Car Seat Buying Guide: How To Choose The Best One For Your Family

A car seat is one of the first essential safety investments for every parent. Whether long or short distance, it is our number one job as a parent to keep our little ones safe and secure during the entire ride.

Numerous young kids get severely injured or killed during a car crash every year. That’s why it is of utmost importance to choose the right car safety seat for your baby as well use it properly to keep him protected in the event of an accident. But where do you start?Car seats come in different types which include infant car seat, convertible car seat, and toddler car seat. There are also things you need to consider such as your family’s requirements and budget. For this reason, the process of purchasing the best one is quite overwhelming.

When shopping around for a safety seat, it is necessary to read customer feedback and reviews online. Knowing the experiences of other parents and the reviews of experts on several models and brands will help narrow down your choices. Jump to ratings 2018 to know the best convertible and all-in-one car seats this year.

Car Seat Laws In The United States

USA laws on car seats vary from state to state. However, one thing is clear all kids are required by law to be in a car seat until they reach the proper age or height requirement for your vehicle’s seat belt, whichever will come first.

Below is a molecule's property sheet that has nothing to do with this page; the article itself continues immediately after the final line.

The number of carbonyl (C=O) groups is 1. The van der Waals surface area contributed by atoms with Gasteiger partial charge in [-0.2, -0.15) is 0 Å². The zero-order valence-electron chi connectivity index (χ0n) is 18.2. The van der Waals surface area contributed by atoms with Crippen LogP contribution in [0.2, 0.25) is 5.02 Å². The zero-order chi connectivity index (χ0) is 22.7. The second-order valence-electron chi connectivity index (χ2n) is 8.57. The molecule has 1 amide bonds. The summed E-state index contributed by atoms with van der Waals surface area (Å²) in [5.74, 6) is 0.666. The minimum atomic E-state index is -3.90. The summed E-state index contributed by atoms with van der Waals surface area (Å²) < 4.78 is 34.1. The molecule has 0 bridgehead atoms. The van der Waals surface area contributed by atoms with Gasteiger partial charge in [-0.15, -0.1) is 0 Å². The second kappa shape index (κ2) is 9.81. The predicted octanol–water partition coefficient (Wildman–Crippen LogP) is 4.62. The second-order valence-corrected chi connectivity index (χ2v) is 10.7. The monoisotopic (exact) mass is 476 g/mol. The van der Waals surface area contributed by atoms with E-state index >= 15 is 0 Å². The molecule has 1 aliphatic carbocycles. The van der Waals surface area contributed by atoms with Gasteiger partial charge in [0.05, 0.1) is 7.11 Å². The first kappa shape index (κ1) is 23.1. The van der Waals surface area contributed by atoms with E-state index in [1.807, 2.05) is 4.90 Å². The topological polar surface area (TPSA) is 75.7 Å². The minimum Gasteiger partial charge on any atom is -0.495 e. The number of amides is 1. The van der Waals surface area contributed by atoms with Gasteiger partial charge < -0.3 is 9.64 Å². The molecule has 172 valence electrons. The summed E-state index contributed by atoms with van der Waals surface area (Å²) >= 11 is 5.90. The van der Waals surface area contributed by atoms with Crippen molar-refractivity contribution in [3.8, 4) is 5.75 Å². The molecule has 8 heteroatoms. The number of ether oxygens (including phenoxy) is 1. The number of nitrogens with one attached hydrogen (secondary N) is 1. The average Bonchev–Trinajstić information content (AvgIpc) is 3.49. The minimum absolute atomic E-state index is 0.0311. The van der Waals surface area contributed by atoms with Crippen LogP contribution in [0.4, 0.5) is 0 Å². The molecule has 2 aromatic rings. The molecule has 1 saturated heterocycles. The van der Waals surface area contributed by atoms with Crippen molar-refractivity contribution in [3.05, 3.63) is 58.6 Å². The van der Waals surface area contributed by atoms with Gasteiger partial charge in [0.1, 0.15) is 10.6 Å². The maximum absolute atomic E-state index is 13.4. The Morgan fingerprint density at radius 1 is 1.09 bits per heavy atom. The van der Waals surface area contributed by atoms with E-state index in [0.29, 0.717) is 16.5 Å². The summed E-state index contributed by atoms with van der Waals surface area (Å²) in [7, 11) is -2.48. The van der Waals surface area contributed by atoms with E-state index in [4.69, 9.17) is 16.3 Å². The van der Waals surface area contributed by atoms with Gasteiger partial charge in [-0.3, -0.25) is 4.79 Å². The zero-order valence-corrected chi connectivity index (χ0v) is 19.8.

Most states require your child to be in the rear-facing position whenever possible, while there are several states permit the use of an adult seat belt when they reach a particular height, weight or age. Moreover, your child is required in 49 states to be in a booster seat or other suitable equipment once he has outgrown his safety seat.

Fines for not complying with the law can set you back as much as $500. Noncompliance on some states can also use the points of your driver’s license as added penalty.

Different Types Of Car Seats You Need To Be Aware Of

Rear-Facing Car Seats for Infants and Toddlers

It is now recommended by the AAP for infants to be in the rear-face position for as long as they can, or have reached the seat manufacturer’s weight and height limitations. It is also essential to choose a car seat with a 5-point harness, which is pretty standard these days.

Once your child outgrows his rear-facing infant car seat, you can switch to a more suitable convertible car seat. Most of these car seat options have a rear-facing mode for up to two years old or more.

Rear-facing car seats come in the following types:

1. Rear-facing only

These car seats are portable, and most can be used with strollers. There are strollers you can purchase that comes with it, or you can choose from any of the ones recommended by its manufacturer.

  • Small and have carrying handles.
  • Can accommodate babies ranging from 22 to 35 pounds.
  • The majority of models come with a base which you can leave in your vehicle.
  • You should only use it for traveling purposes and not for feeding and sleeping when it’s outside of your car.

2. Convertible car seat as rear-facing

You can use this seat in rear-facing and switch it to forward-facing when your child is older or have outgrown the restrictions of the rear-face mode. You can use this seat longer than the rear-facing only infant car seat.